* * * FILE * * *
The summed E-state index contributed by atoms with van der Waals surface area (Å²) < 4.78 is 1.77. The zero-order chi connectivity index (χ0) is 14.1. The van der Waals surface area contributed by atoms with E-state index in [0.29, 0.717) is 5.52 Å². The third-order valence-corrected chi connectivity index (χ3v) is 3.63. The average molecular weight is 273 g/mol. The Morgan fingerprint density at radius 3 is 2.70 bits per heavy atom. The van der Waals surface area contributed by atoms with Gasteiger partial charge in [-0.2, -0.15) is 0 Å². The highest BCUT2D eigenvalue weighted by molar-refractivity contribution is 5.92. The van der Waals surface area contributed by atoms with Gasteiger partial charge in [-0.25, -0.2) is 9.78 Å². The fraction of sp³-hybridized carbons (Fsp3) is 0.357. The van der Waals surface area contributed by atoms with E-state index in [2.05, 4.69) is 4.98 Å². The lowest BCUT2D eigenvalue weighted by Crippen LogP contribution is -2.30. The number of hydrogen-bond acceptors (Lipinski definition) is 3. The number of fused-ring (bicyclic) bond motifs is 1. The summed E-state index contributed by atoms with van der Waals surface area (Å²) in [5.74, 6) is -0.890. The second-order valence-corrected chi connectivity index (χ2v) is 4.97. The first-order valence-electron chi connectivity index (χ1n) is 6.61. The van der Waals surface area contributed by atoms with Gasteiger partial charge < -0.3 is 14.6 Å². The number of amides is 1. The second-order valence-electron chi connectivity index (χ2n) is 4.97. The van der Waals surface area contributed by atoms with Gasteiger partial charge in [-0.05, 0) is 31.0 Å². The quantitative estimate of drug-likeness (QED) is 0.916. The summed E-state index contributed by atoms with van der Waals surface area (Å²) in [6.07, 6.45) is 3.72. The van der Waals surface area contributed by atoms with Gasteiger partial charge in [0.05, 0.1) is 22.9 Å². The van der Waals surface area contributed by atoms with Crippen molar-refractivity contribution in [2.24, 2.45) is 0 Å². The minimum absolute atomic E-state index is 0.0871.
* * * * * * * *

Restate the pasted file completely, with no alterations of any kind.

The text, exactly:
The summed E-state index contributed by atoms with van der Waals surface area (Å²) < 4.78 is 1.77. The zero-order chi connectivity index (χ0) is 14.1. The van der Waals surface area contributed by atoms with E-state index in [0.29, 0.717) is 5.52 Å². The third-order valence-corrected chi connectivity index (χ3v) is 3.63. The average molecular weight is 273 g/mol. The Morgan fingerprint density at radius 3 is 2.70 bits per heavy atom. The van der Waals surface area contributed by atoms with Gasteiger partial charge in [-0.2, -0.15) is 0 Å². The highest BCUT2D eigenvalue weighted by molar-refractivity contribution is 5.92. The van der Waals surface area contributed by atoms with Gasteiger partial charge in [-0.25, -0.2) is 9.78 Å². The fraction of sp³-hybridized carbons (Fsp3) is 0.357. The van der Waals surface area contributed by atoms with E-state index in [2.05, 4.69) is 4.98 Å². The lowest BCUT2D eigenvalue weighted by Crippen LogP contribution is -2.30. The number of hydrogen-bond acceptors (Lipinski definition) is 3. The number of fused-ring (bicyclic) bond motifs is 1. The summed E-state index contributed by atoms with van der Waals surface area (Å²) in [5.74, 6) is -0.890. The second-order valence-corrected chi connectivity index (χ2v) is 4.97. The first-order valence-electron chi connectivity index (χ1n) is 6.61. The van der Waals surface area contributed by atoms with Gasteiger partial charge < -0.3 is 14.6 Å². The number of amides is 1. The second-order valence-electron chi connectivity index (χ2n) is 4.97. The van der Waals surface area contributed by atoms with Gasteiger partial charge in [-0.05, 0) is 31.0 Å². The quantitative estimate of drug-likeness (QED) is 0.916. The summed E-state index contributed by atoms with van der Waals surface area (Å²) in [6.07, 6.45) is 3.72. The van der Waals surface area contributed by atoms with Gasteiger partial charge in [0.05, 0.1) is 22.9 Å². The van der Waals surface area contributed by atoms with Crippen molar-refractivity contribution in [2.24, 2.45) is 0 Å². The minimum absolute atomic E-state index is 0.0871.